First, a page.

Finally, keep in mind that Washington never spoke in orthodox Trinitarian language, but used generic philosophical titles for God. Never said "Father, Son, Holy Spirit," never used the word "Redeemer" (these were Congress' not Washington's words!), systematically avoided discussing Jesus by name or example as though he didn't care about or had no personal relationship with Jesus, and systematically avoided communion in his Church to which he nominally belonged.

Saturday, March 29, 2008

Romans 13:

I've done much studying and thinking about the passage of Romans 13 as it relates to the biblical view of government, especially the American Revolution. I've concluded there are alternate interpretations and will charitably concede that Romans 13 doesn't stand in the way of traditional Christian supporting the American Revolution -- and indeed many traditional orthodox Christians did support the American Revolution (and French Revolution!).

However, Romans 13 gives as much, arguably more support to the Tory position which demonstrates that the Bible or the Christian Religion spoke little to the cause of the American Revolution and consequent construction of the US Constitution. Sure traditional Christian ideas were *a* source of ideological principles. But not the primary source (other sources include Enlightenment, Whig, Common Law and Greco-Roman principles; Enlightenment and Whig were key).

It's true that preachers did give sermons on behalf of the American Revolution, key to getting the Christian populace to go along with the notion of revolt against Great Britain. 1/3 of the populace were Whigs in favor of revolt; 1/3 were Tory loyalists, and 1/3 were on the fence. And many of the Tory loyalist were devout orthodox Christians who genuinely believed Romans 13 commanded them to remain loyal to Great Britain.

Many of the Whig preachers used very unorthodox hermeneutics and a-biblical Lockean ideas to argue on behalf of revolution. Some of these preachers were orthodox Christians, most notably John Witherspoon. Some preachers, especially in New England were theological unitarians, most notably Jonathan Mayhew, explicit enemies of Jonathan Edwards' "Great Awakening."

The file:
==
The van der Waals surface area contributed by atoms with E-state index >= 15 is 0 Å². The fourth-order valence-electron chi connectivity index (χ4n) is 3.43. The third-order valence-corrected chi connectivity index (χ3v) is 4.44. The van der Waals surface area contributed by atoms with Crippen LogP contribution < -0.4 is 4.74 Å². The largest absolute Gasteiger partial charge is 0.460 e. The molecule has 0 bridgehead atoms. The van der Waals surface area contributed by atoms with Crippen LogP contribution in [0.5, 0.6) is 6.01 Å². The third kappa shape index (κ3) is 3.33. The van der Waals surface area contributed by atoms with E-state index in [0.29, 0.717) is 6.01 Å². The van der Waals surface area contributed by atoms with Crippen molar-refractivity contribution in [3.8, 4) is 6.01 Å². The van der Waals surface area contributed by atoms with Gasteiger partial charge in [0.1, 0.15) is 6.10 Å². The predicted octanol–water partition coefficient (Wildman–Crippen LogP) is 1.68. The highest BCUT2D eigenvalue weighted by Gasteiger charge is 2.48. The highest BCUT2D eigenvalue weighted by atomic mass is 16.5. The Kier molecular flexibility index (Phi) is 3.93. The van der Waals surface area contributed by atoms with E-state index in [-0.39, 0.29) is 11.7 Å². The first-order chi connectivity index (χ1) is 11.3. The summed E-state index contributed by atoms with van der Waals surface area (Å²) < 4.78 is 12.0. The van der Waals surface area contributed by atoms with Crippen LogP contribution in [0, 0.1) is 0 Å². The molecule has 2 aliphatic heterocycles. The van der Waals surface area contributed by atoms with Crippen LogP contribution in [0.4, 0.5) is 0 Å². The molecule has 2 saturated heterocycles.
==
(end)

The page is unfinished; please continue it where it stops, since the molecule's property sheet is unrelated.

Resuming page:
Given these preachers (including John Witherspoon) arguably taught the opposite of Calvin's position on revolt, it's puzzling to see some forces overstate the "Calvinistic" influence on the American Revolution. Calvin's teachings on revolt clearly support the Tory position. It's true that some later Calvinists, most notably Samuel Rutherford, did try to carve out a Calvinist argument for revolt, focusing on Calvin's doctrine of interposition, which is the closet Calvinist teachings come to supporting anything like America's Declaration of Independence. But, little evidence connects Rutherford's influence to the American colonies. And no evidence ties Locke to Rutherford. Locke never cites Rutherford.

John Calvin's teachings on the civil magistrate and Romans 13 are available online here. Calvin says in no uncertain terms submit to and obey even the most unrighteous or tyrannical civil magistrates. The traditional understanding of Romans 13 is that God ordains the higher powers. The people are accountable to their rulers and the rulers to God, not the people. And many of those higher powers will be, for whatever reason, not "Godly" or "good" rulers but pagan tyrants, as was the leader Paul told believers to submit to in Romans 13 -- Nero of the pagan Roman Empire. The buck stops with the ruler not the people, and if the ruler does evil, God will punish the ruler; the people still have to submit to tyranny. Christians could still follow their conscience and "obey God" rather than "man," if there were a conflict between the two, but must nonetheless accept the legitimacy or legality of their punishment for civil disobedience even if it means being thrown to the lions or in Christ's case, crucified.

Again, I'm not saying this is the only proper way to understand Romans 13, but it was the dominant, traditional understanding until the Enlightenment era of Revolution. Indeed, according to Calvin, God will give the people an SOB tyrannical ruler to punish them. The people must still submit to that tyrannical leader or else, you resist God when you resist the magistrate. I wrote more about that here. But as Calvin put it:

I will not proceed further without subjoining some distinct passages to this effect. We need not labour to prove that an impious king is a mark of the Lord's anger, since I presume no one will deny it, and that this is not less true of a king than of a robber who plunders your goods, an adulterer who defiles your bed, and an assassin who aims at your life, since all such calamities are classed by Scripture among the curses of God.